Tommy the Dog is in the right place, for at the altar, at Jesus feet, he is close to his owner, for she is in caught up in the Lord as a member of the Lord’s mystical body. And to be close to the Lord is to be close to her.

I often tell people who have lost loved ones that they will never be closer to them now than at the Altar of the Lord.

Tommy the Dog “gets it.” Do you and I? Are you smarter than a dog? Do we have more faith than this Dog?

Scripture says, The ox knows his owner, and the donkey his master’s manger: but Israel has not known me, and my people have not understood. (Is 1:3).

Well, lets hope that’s not the Lord’s final description of us. Let’s hope a few of us “get it” and have come to find and know the Lord.

Follow the example of Tommy the Dog.  Yes Tommy, you’ve got it right.

An Inspiring and Beautiful Video for Altar Servers

011813-pope-1The Video at the bottom of the page was sent to me today and I want to say that I find it beautiful.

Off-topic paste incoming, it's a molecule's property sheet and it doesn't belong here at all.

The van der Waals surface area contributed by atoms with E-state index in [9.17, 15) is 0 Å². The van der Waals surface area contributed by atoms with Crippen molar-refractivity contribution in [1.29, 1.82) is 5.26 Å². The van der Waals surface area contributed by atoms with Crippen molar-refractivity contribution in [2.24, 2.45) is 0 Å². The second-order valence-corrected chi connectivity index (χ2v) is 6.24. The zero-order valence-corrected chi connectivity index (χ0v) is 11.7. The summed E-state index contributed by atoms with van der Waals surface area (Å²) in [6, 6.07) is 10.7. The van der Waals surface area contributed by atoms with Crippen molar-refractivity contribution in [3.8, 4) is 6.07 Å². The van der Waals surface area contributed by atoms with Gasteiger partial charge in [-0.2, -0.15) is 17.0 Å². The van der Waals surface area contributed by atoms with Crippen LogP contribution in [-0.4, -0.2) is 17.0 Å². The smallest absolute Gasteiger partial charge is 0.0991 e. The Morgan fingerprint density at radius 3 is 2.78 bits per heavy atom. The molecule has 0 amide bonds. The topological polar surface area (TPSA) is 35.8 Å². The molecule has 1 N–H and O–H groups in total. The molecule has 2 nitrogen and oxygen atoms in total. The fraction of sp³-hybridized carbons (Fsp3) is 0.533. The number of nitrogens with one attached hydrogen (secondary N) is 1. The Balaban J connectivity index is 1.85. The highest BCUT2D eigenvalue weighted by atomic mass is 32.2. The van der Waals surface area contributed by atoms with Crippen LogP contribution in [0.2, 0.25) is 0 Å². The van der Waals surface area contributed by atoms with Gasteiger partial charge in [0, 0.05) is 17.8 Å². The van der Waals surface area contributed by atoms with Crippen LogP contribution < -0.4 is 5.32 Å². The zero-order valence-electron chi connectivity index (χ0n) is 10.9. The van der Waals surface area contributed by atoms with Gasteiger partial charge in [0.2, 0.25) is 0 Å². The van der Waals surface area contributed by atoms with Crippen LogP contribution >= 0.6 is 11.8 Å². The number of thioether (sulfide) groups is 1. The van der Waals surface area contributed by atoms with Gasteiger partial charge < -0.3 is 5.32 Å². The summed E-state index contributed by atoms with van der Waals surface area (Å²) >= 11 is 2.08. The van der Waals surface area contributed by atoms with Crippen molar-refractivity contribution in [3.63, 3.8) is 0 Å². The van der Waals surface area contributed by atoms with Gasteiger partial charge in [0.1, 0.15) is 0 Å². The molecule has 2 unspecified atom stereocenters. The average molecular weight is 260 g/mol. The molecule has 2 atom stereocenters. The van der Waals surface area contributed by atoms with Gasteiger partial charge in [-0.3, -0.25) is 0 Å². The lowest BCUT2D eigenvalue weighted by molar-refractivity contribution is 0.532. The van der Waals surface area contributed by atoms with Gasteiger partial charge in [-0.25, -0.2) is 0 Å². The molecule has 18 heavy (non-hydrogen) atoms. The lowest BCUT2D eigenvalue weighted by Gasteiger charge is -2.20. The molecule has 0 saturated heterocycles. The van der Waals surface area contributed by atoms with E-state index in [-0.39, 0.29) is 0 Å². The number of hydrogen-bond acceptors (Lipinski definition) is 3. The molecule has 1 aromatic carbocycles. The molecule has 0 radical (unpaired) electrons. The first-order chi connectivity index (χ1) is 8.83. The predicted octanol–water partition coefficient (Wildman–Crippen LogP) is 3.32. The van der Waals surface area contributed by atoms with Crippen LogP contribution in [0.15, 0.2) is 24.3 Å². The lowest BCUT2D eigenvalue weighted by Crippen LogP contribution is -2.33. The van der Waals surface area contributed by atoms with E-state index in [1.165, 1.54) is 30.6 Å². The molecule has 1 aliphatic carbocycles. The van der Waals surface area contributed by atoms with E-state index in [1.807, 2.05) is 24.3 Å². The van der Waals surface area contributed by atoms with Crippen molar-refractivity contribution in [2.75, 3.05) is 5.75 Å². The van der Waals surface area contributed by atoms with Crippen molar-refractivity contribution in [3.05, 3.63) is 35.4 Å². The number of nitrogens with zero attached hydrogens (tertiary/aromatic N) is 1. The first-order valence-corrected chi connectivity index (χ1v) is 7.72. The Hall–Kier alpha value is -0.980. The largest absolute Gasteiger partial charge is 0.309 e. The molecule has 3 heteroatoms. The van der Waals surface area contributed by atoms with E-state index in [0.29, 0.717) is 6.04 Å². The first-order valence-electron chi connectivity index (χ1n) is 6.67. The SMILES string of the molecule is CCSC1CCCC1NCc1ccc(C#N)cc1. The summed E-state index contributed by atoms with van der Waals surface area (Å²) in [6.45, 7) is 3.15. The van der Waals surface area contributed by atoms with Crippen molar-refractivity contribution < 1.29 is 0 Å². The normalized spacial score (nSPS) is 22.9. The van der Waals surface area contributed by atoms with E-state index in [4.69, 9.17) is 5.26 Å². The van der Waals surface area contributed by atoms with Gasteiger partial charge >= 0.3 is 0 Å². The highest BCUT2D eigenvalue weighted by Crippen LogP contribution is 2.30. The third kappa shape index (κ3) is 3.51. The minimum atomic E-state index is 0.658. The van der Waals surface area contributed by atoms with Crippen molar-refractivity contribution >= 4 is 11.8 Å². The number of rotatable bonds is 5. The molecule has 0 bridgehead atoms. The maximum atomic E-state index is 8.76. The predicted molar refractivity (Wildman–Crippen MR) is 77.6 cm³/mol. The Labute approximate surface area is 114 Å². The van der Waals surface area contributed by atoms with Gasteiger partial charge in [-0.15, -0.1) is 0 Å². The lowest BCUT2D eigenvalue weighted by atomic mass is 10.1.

What makes the video so good is that it inspires a spirituality for the server that includes some of the following encouragement and advisement:

  1. That the Mass is mystical, beyond mere human sight, and that the server must learn to be sensitive to what lives beyond ordinary perception and become more spiritually aware.
  2. In so doing he should lead others to greater reverence by the example of supreme awareness of the presence of God.
  3. He should also, by his reverence  lead others to understand that what takes place on the altar is the making present of the most important moment in all of human history.
  4. The Altar server also provides practical leadership for the congregation as to when to sit, stand and kneel.
  5. Even the folded hands, pointed upward are meant to direct attention upward to God.
  6. The manner of his clothing (e.g. dress shoes, pressed trousers etc) are meant to and ought to show that what he is doing is a matter of utmost seriousness and importance.